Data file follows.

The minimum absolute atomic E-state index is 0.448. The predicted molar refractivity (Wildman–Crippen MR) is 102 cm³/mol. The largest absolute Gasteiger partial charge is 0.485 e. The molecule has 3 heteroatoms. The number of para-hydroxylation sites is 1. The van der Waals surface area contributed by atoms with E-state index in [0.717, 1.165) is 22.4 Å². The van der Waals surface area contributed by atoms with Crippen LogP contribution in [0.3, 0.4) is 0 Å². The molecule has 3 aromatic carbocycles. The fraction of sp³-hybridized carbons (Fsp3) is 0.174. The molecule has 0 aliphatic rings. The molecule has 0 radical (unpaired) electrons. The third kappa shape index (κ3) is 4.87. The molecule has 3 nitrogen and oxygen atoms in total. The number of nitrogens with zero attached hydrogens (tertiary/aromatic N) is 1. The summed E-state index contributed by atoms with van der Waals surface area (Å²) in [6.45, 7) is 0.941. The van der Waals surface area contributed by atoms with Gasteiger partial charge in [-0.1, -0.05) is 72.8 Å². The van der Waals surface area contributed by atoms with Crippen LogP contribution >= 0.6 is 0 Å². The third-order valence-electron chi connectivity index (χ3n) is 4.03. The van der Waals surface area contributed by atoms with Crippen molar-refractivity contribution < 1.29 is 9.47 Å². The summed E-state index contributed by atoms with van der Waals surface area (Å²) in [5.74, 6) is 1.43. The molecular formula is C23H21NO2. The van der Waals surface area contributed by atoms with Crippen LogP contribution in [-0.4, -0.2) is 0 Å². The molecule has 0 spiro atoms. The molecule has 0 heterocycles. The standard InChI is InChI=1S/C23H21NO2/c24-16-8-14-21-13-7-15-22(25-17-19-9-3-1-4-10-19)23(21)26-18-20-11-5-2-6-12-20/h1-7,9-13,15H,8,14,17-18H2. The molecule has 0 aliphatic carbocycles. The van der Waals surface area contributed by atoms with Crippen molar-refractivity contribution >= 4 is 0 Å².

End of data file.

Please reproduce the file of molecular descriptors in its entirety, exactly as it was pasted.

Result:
The minimum absolute atomic E-state index is 0.448. The predicted molar refractivity (Wildman–Crippen MR) is 102 cm³/mol. The largest absolute Gasteiger partial charge is 0.485 e. The molecule has 3 heteroatoms. The number of para-hydroxylation sites is 1. The van der Waals surface area contributed by atoms with E-state index in [0.717, 1.165) is 22.4 Å². The van der Waals surface area contributed by atoms with Crippen LogP contribution in [0.3, 0.4) is 0 Å². The molecule has 3 aromatic carbocycles. The fraction of sp³-hybridized carbons (Fsp3) is 0.174. The molecule has 0 aliphatic rings. The molecule has 0 radical (unpaired) electrons. The third kappa shape index (κ3) is 4.87. The molecule has 3 nitrogen and oxygen atoms in total. The number of nitrogens with zero attached hydrogens (tertiary/aromatic N) is 1. The summed E-state index contributed by atoms with van der Waals surface area (Å²) in [6.45, 7) is 0.941. The van der Waals surface area contributed by atoms with Gasteiger partial charge in [-0.1, -0.05) is 72.8 Å². The van der Waals surface area contributed by atoms with Crippen LogP contribution >= 0.6 is 0 Å². The third-order valence-electron chi connectivity index (χ3n) is 4.03. The van der Waals surface area contributed by atoms with Crippen molar-refractivity contribution < 1.29 is 9.47 Å². The summed E-state index contributed by atoms with van der Waals surface area (Å²) in [5.74, 6) is 1.43. The molecular formula is C23H21NO2. The van der Waals surface area contributed by atoms with Crippen LogP contribution in [-0.4, -0.2) is 0 Å². The molecule has 0 spiro atoms. The molecule has 0 heterocycles. The standard InChI is InChI=1S/C23H21NO2/c24-16-8-14-21-13-7-15-22(25-17-19-9-3-1-4-10-19)23(21)26-18-20-11-5-2-6-12-20/h1-7,9-13,15H,8,14,17-18H2. The molecule has 0 aliphatic carbocycles. The van der Waals surface area contributed by atoms with Crippen molar-refractivity contribution >= 4 is 0 Å².